Home Affairs deletes top govt cyber advisor position

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Home Affairs deletes top govt cyber advisor position

Role disappears ahead of review.

Australia’s top government cyber security policy job has quietly disappeared from the Department of Home Affairs following the shock departure of former cyber tsar Alastair MacGibbon.

The department’s most recently issued organisation chart reveals the national cyber security advisor role has been shredded and the wider cyber security policy function absorbed within its policy directorate.

Orignally established as the Prime Minister’s special advisor on cyber security, the high profile  public-facing role was established within the PM’s department as part of the heavily publicised May 2016 national cyber security strategy.

MacGibbon himself was also hand-picked by former PM Malcolm Turnbull, who also appointed a dedicated cyber security minister throughout his two-year term in office.

But the advisory role transitioned with the rest of the government's cyber security function to Home Affairs as part of a machinery of government shift in December 2017.

As part of the shift, MacGibbon also became the concurrent head of the Australian Cyber Security Centre  following a recommendation from a review of Australia's security agencies.

However MacGibbon's resignation last month left both roles conspicuously vacant until the appointment Home Affairs executive deputy secretary Rachel Noble as the new ACSC chief this week.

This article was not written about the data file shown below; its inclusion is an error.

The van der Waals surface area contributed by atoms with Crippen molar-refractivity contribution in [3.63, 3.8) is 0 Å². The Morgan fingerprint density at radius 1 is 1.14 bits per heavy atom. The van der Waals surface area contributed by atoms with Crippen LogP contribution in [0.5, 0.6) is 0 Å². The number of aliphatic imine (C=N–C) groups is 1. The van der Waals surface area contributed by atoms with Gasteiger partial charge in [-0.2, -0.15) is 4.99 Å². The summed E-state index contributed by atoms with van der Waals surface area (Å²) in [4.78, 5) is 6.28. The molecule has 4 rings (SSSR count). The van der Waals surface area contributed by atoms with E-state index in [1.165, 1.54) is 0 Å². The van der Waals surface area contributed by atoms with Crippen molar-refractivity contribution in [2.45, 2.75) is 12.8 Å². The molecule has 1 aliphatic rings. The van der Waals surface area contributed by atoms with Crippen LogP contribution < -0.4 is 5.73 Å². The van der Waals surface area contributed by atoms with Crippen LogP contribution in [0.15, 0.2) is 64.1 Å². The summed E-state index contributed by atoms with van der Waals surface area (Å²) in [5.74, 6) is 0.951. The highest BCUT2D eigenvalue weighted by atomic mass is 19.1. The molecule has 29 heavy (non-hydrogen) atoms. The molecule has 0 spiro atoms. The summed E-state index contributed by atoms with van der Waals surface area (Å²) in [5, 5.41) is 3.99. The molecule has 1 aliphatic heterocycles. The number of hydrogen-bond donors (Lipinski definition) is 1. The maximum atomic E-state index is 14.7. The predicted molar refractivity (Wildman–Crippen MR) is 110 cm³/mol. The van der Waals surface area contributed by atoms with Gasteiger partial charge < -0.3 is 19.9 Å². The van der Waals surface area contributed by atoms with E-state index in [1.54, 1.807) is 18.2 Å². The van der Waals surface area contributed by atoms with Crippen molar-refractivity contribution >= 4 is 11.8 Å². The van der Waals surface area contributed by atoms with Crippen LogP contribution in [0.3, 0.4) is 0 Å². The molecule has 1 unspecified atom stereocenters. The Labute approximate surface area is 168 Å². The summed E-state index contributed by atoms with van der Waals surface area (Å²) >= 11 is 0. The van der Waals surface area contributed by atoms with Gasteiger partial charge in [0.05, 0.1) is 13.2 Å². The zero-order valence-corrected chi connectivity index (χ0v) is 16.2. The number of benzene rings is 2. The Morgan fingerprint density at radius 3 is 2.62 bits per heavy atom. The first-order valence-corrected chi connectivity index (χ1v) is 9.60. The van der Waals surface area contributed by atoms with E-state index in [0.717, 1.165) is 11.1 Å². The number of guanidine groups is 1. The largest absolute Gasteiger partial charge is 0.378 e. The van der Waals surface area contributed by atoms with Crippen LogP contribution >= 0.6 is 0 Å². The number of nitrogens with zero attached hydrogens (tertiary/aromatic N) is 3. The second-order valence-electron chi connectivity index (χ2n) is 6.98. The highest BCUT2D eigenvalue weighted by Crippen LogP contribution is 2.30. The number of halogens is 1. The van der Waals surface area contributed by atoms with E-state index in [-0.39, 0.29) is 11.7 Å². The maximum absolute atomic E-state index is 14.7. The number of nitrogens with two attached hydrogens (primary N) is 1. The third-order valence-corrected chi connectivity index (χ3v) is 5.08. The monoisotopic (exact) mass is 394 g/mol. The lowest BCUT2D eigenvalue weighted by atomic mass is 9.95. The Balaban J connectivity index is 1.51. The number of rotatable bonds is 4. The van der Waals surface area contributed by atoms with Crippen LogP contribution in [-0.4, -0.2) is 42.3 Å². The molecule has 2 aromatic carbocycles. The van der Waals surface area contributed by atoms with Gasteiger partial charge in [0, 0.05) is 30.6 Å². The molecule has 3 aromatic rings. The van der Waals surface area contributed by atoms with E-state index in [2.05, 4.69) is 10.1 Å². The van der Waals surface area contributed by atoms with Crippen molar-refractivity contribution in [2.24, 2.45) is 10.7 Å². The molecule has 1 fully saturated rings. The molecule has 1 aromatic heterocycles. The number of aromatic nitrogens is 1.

Noble comes to the ACSC role after a considerable career in the public sector, having previously served as the first first national security chief information officer.

But iTnews understands Noble will only only responsibility for ACSC and not Australia's broader cyber security policy direction, with the government expected to review the need for a separate national cyber security advisor.

A spokesperson for Home Affairs declined to comment on whether the position still existed and if it was planning to fill the position.

Other positions previously under MacGibbon such as the first assistant secretary for cyber security policy Greg Miller have also since moved within the department's policy division.

Home Affairs is yet to release the second annual update of the 2016 cyber security strategy, three years after the strategy was release.

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